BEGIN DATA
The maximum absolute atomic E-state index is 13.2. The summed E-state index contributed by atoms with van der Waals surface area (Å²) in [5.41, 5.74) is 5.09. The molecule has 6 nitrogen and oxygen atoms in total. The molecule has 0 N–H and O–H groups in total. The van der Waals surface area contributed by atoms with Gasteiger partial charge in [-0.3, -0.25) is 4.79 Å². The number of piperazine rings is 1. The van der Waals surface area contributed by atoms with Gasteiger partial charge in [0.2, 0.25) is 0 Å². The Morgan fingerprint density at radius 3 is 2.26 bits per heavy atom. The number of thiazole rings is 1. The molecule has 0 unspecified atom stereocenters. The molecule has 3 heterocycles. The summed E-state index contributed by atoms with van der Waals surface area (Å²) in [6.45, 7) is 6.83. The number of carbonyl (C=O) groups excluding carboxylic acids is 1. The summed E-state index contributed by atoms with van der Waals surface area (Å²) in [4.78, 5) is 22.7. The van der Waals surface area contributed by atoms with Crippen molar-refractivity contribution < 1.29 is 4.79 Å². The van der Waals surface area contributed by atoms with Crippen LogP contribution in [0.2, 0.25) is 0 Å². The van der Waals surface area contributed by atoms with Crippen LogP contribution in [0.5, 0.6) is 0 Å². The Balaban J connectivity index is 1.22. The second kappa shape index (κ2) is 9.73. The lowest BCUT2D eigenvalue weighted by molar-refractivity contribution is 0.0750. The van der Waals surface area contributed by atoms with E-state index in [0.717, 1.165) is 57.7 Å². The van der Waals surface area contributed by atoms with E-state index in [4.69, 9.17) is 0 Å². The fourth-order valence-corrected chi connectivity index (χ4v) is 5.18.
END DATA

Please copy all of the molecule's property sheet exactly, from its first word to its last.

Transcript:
The maximum absolute atomic E-state index is 13.2. The summed E-state index contributed by atoms with van der Waals surface area (Å²) in [5.41, 5.74) is 5.09. The molecule has 6 nitrogen and oxygen atoms in total. The molecule has 0 N–H and O–H groups in total. The van der Waals surface area contributed by atoms with Gasteiger partial charge in [-0.3, -0.25) is 4.79 Å². The number of piperazine rings is 1. The van der Waals surface area contributed by atoms with Gasteiger partial charge in [0.2, 0.25) is 0 Å². The Morgan fingerprint density at radius 3 is 2.26 bits per heavy atom. The number of thiazole rings is 1. The molecule has 0 unspecified atom stereocenters. The molecule has 3 heterocycles. The summed E-state index contributed by atoms with van der Waals surface area (Å²) in [6.45, 7) is 6.83. The number of carbonyl (C=O) groups excluding carboxylic acids is 1. The summed E-state index contributed by atoms with van der Waals surface area (Å²) in [4.78, 5) is 22.7. The van der Waals surface area contributed by atoms with Crippen molar-refractivity contribution < 1.29 is 4.79 Å². The van der Waals surface area contributed by atoms with Crippen LogP contribution in [0.2, 0.25) is 0 Å². The van der Waals surface area contributed by atoms with Crippen LogP contribution in [0.5, 0.6) is 0 Å². The Balaban J connectivity index is 1.22. The second kappa shape index (κ2) is 9.73. The lowest BCUT2D eigenvalue weighted by molar-refractivity contribution is 0.0750. The van der Waals surface area contributed by atoms with E-state index in [0.717, 1.165) is 57.7 Å². The van der Waals surface area contributed by atoms with E-state index in [4.69, 9.17) is 0 Å². The fourth-order valence-corrected chi connectivity index (χ4v) is 5.18.